#satechBOS UnConference 2011
Last Friday, I attended what’s believed to be the first Student Affairs Technology UnConference (follow on Twitter via #satechBOS). It was hosted by Boston University, so I could not turn down the chance to attend something like this just miles away. The event ran from 11am-5pm in a classroom in BU’s School of Management and drew about 75 people, most of whom work in Student Affairs or represent a vendor who serves the SA Profession.
The day got started with everyone introducing themselves by giving their name, institution/company, functional area and Twitter handle (though not every attendee had one). @EdCabellon facilitated the discussions throughout the day, having sent out a Twtpoll two days prior with a range of topics people could select interest in or fill in their own suggestions. The first topic was “Best Practices in Social Media” and everyone was invited to give their perspective on their usage of social media in connecting with students, prospective students and more. One interesting question that came up was “Should use Facebook differently from Twitter and Google+?” While we did not solve this issue, more discussion came from sharing about meeting different needs because the same users are not often using all three forms of social media. One other fascinating discussion broke out when the question was asked “Why are you using social media? Is it in your job description or do you just have an affinity for it?” We talked further about how social media should be written into job descriptions so that it isn’t a fad and continues to be used as a way to engage students.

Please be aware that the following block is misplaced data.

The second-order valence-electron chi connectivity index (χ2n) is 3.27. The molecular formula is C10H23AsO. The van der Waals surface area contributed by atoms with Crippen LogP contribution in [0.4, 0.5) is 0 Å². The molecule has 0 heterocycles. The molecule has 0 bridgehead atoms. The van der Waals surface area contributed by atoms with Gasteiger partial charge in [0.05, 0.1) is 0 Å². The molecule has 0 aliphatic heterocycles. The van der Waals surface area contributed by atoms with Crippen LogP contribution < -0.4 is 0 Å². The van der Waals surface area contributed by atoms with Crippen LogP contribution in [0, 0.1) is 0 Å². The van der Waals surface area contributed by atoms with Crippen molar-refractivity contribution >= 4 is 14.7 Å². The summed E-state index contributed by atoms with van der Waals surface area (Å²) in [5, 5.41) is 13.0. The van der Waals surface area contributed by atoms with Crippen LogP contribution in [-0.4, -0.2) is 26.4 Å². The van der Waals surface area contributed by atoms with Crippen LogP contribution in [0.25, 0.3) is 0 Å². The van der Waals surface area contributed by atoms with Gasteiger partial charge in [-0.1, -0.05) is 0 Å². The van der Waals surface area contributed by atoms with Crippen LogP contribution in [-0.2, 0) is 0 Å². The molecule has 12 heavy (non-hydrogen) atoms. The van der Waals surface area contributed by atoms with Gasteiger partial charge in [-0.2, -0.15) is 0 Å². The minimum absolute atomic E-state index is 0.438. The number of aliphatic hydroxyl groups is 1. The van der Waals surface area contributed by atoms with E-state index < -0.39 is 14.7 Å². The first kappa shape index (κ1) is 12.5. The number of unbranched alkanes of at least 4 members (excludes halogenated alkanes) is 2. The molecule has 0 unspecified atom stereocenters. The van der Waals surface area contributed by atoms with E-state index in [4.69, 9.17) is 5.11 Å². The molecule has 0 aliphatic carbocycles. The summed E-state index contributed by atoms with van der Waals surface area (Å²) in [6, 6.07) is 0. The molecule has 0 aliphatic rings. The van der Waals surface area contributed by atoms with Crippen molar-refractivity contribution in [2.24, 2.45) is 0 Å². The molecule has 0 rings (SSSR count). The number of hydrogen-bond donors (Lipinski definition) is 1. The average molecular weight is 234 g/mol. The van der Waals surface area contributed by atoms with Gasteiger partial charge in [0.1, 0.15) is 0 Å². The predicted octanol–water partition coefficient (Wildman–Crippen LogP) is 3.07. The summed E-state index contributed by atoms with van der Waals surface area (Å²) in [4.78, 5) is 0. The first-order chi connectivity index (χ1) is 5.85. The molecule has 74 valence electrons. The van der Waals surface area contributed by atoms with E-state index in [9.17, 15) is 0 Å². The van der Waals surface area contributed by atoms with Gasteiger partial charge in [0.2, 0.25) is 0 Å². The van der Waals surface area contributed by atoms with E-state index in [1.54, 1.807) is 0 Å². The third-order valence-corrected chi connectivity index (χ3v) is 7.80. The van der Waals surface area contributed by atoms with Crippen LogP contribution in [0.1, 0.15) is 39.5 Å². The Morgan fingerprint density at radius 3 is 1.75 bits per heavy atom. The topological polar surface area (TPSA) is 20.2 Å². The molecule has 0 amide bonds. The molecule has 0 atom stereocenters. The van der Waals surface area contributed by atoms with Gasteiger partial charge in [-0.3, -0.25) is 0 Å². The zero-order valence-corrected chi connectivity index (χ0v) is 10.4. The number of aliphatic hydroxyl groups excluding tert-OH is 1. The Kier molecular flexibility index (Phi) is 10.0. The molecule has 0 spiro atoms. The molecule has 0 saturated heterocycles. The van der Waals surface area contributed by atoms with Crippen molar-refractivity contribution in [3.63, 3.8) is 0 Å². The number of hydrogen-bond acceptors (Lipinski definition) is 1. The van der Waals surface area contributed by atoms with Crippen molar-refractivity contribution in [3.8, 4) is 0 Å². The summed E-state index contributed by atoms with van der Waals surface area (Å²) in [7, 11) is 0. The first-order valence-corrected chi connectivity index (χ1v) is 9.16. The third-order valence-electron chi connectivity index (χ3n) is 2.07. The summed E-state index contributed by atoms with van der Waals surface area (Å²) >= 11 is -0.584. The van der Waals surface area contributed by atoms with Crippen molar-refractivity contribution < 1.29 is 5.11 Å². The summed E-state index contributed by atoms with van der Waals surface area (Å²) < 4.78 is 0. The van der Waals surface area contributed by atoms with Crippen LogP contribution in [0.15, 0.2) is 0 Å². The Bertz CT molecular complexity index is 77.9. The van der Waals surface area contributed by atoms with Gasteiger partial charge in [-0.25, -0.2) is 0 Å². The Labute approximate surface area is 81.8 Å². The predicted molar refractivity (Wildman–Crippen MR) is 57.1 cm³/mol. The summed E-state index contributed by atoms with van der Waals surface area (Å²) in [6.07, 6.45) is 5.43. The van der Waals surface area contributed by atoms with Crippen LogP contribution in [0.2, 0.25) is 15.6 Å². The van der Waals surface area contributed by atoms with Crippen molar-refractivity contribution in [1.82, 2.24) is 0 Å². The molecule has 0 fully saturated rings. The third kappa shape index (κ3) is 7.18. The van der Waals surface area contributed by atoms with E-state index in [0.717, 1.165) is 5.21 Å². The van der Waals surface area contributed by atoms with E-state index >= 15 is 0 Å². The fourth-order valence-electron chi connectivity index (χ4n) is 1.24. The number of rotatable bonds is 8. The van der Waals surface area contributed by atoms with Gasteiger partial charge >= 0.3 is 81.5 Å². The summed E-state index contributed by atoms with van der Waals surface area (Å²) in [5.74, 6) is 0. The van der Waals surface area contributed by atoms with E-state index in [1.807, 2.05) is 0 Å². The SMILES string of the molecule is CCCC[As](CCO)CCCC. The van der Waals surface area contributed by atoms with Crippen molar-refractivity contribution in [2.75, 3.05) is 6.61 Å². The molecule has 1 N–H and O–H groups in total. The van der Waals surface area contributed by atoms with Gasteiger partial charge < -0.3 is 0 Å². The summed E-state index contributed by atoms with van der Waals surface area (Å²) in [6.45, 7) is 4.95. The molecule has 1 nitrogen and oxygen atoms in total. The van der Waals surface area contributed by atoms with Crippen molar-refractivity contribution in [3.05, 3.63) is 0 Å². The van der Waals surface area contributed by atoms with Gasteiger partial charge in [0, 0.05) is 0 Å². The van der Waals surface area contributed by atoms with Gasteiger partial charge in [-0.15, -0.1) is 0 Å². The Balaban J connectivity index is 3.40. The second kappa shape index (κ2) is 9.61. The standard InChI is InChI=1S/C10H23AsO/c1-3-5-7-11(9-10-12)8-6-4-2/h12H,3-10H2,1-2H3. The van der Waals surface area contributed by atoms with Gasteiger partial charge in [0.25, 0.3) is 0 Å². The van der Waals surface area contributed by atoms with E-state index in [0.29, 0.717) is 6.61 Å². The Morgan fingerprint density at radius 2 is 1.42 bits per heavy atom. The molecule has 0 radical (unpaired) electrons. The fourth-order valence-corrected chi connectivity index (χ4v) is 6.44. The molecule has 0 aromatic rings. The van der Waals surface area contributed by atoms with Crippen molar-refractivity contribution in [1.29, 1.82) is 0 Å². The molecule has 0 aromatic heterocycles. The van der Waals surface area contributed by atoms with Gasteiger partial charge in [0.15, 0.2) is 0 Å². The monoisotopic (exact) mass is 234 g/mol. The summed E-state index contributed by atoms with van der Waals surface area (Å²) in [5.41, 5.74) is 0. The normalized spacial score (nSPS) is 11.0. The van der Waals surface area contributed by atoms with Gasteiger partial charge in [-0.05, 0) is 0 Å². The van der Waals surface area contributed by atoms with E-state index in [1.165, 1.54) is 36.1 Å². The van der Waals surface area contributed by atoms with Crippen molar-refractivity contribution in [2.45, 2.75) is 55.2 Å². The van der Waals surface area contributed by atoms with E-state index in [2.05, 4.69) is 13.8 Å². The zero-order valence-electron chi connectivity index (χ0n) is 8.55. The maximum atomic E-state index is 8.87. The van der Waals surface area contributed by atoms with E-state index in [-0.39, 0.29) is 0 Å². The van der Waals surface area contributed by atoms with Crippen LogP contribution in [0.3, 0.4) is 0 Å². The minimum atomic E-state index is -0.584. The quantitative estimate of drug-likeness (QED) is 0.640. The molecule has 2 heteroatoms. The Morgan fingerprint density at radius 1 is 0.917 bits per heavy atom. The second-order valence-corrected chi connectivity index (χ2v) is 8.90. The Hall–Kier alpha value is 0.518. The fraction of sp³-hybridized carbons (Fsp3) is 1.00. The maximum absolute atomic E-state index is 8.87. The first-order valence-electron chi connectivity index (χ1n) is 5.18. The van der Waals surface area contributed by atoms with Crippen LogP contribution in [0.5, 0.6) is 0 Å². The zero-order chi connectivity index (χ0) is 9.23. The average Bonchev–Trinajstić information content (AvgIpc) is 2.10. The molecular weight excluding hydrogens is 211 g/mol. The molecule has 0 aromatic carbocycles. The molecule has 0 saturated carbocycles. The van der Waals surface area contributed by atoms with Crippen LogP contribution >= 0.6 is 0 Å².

Another exciting thing about the UnConference experience is that it was not only taking place among those in the room, but the conversations also took place via Twitter and extended well outside of New England. Those joining the conversation on Twitter soon asked for a Ustream of the event and tuned in from their work stations. This only added to the discussion; over 1,000 tweets were generated.
Here is my list of take-aways from the event:
- Use social media to engage with students, rather than an extension of your website (i.e. don’t post the same info that’s on your departmental website). Use it to create community via discussion.
- Consider ways to future-proof social media and write it into job descriptions rather than allowing whoever is interested to just do it.
- Develop social media guidelines for your division or department and make them accessible.
- Accessibility is key, even in technology. @EricStoller led the discussion on ways to make websites more accessible to students with visual impairments, commenting “we wouldn’t build a building without an elevator.”
- Consider why you use social media and how to help others benefit from it. @DeanElmore shared his knowledge with us “Shape technology to honor what matters in our lives.”
A sincere thank you to @SportsGirKat and @DeanElmore of Boston University and @EdCabellon for making this event possible. While I did not know what to expect going into it, I was blown away by the content shared and connections made. I hope this becomes an annual event and grows beyond the city of Boston.